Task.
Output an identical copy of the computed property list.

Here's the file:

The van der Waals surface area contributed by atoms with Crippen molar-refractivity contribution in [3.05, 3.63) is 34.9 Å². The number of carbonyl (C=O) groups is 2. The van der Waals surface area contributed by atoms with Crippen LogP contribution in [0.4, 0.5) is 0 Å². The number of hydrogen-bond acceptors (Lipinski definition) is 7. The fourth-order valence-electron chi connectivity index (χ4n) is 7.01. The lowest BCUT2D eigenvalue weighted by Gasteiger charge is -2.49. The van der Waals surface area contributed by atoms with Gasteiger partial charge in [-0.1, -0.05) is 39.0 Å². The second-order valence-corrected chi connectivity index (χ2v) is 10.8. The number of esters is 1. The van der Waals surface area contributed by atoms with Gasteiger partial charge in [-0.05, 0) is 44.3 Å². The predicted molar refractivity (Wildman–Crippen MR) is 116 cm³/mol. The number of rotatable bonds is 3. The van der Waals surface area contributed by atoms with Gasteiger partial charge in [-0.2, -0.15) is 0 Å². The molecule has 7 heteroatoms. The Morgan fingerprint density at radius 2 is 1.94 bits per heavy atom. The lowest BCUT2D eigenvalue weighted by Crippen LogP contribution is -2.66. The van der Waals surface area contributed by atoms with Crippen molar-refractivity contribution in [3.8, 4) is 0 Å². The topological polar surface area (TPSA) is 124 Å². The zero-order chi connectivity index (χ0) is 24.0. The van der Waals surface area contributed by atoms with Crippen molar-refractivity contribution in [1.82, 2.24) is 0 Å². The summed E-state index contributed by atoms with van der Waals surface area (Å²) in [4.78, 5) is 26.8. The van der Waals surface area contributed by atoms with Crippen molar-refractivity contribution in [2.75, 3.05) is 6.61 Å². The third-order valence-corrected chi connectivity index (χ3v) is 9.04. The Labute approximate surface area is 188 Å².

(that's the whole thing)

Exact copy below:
The van der Waals surface area contributed by atoms with Crippen molar-refractivity contribution in [3.05, 3.63) is 34.9 Å². The number of carbonyl (C=O) groups is 2. The van der Waals surface area contributed by atoms with Crippen LogP contribution in [0.4, 0.5) is 0 Å². The number of hydrogen-bond acceptors (Lipinski definition) is 7. The fourth-order valence-electron chi connectivity index (χ4n) is 7.01. The lowest BCUT2D eigenvalue weighted by Gasteiger charge is -2.49. The van der Waals surface area contributed by atoms with Gasteiger partial charge in [-0.1, -0.05) is 39.0 Å². The second-order valence-corrected chi connectivity index (χ2v) is 10.8. The number of esters is 1. The van der Waals surface area contributed by atoms with Gasteiger partial charge in [-0.05, 0) is 44.3 Å². The predicted molar refractivity (Wildman–Crippen MR) is 116 cm³/mol. The number of rotatable bonds is 3. The van der Waals surface area contributed by atoms with Gasteiger partial charge in [-0.2, -0.15) is 0 Å². The molecule has 7 heteroatoms. The Morgan fingerprint density at radius 2 is 1.94 bits per heavy atom. The lowest BCUT2D eigenvalue weighted by Crippen LogP contribution is -2.66. The van der Waals surface area contributed by atoms with Crippen molar-refractivity contribution in [3.8, 4) is 0 Å². The topological polar surface area (TPSA) is 124 Å². The zero-order chi connectivity index (χ0) is 24.0. The van der Waals surface area contributed by atoms with Crippen molar-refractivity contribution in [1.82, 2.24) is 0 Å². The summed E-state index contributed by atoms with van der Waals surface area (Å²) in [4.78, 5) is 26.8. The van der Waals surface area contributed by atoms with Crippen molar-refractivity contribution in [2.75, 3.05) is 6.61 Å². The third-order valence-corrected chi connectivity index (χ3v) is 9.04. The Labute approximate surface area is 188 Å².